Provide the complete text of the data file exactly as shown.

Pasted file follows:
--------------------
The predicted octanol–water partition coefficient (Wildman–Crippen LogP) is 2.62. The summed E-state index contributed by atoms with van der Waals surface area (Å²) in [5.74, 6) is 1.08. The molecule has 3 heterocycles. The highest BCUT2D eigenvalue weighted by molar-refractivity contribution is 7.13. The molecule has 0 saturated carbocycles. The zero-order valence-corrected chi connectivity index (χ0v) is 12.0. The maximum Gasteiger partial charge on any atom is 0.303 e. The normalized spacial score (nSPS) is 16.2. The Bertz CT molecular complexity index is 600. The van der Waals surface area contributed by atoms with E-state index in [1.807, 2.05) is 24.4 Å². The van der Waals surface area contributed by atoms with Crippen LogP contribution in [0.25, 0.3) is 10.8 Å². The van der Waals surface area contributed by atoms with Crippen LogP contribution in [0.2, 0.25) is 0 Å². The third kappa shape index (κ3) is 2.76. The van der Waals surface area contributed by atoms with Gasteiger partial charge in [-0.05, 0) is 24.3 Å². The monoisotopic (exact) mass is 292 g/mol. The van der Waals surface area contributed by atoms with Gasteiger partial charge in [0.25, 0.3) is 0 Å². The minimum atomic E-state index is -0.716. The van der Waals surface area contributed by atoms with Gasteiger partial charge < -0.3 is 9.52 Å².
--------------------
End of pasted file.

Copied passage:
The predicted octanol–water partition coefficient (Wildman–Crippen LogP) is 2.62. The summed E-state index contributed by atoms with van der Waals surface area (Å²) in [5.74, 6) is 1.08. The molecule has 3 heterocycles. The highest BCUT2D eigenvalue weighted by molar-refractivity contribution is 7.13. The molecule has 0 saturated carbocycles. The zero-order valence-corrected chi connectivity index (χ0v) is 12.0. The maximum Gasteiger partial charge on any atom is 0.303 e. The normalized spacial score (nSPS) is 16.2. The Bertz CT molecular complexity index is 600. The van der Waals surface area contributed by atoms with E-state index in [1.807, 2.05) is 24.4 Å². The van der Waals surface area contributed by atoms with Crippen LogP contribution in [0.25, 0.3) is 10.8 Å². The van der Waals surface area contributed by atoms with Crippen LogP contribution in [0.2, 0.25) is 0 Å². The third kappa shape index (κ3) is 2.76. The van der Waals surface area contributed by atoms with Gasteiger partial charge in [-0.05, 0) is 24.3 Å². The monoisotopic (exact) mass is 292 g/mol. The van der Waals surface area contributed by atoms with Gasteiger partial charge in [0.25, 0.3) is 0 Å². The minimum atomic E-state index is -0.716. The van der Waals surface area contributed by atoms with Gasteiger partial charge < -0.3 is 9.52 Å².